Gammaretrovirus Thought to be Important Cause of Chronic Fatigue
November 12, 2009
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Earlier this month, a study published in the journal Science answered a question that medical scientists had been asking since 2006, when they learned of a novel virus found in prostate tumors called xenotropic murine leukemia virus-related virus, or XMRV: Was it a human infection?
The new study provided overwhelming evidence that XMRV is a human gammaretrovirus — the third human retrovirus (after H.I.V. and human lymphotropic viruses, which cause leukemia and lymphoma). Infection is permanent and, yes, it can spread from person to person (though it is not yet known how the virus is transmitted).
That would have been news enough, but there was more. XMRV had been discovered in people suffering from chronic fatigue syndrome, a malady whose very existence has been a subject of debate for 25 years. For sufferers of this disease, the news has offered enormous hope. Being seriously ill for years, even decades, is nightmarish enough, but patients are also the targets of ridicule and hostility that stem from the perception that it is all in their heads. In the study, 67 percent of the 101 patients with the disease were found to have XMRV in their cells.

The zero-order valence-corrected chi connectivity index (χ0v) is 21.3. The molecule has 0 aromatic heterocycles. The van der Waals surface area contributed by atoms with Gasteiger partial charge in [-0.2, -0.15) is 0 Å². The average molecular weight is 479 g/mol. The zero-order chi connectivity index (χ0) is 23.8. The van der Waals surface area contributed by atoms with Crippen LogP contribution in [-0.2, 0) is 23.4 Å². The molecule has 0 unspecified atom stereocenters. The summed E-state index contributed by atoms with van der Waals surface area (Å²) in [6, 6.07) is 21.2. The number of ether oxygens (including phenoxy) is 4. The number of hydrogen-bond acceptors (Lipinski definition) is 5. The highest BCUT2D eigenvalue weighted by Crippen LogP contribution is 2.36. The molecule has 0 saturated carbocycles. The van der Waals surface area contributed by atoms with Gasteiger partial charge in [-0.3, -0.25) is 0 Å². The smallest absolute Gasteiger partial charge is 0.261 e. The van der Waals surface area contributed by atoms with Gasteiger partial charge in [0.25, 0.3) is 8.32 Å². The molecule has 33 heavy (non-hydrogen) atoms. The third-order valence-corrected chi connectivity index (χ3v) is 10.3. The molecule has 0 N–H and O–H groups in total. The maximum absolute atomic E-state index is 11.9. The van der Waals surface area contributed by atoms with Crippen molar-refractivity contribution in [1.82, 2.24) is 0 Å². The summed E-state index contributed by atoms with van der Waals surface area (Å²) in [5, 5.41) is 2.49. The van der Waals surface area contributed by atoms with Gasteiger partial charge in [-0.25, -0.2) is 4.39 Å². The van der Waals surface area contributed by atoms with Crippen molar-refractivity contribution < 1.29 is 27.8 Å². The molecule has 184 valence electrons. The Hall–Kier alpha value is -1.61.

Many people don’t realize how severe this illness can be. It is marked by memory and cognition problems, and physical collapse after any mental or physical exertion. The various co-infections that occur only make matters worse. Many patients are bedridden. And recovery is rare. A significant number of patients have been ill for more than two decades.
It is estimated that more than a million Americans are seriously ill with the disease. (Not everyone infected with XMRV will necessarily get chronic fatigue syndrome — in the same way that not all of the 1.1 million Americans infected with HIV will get AIDS.)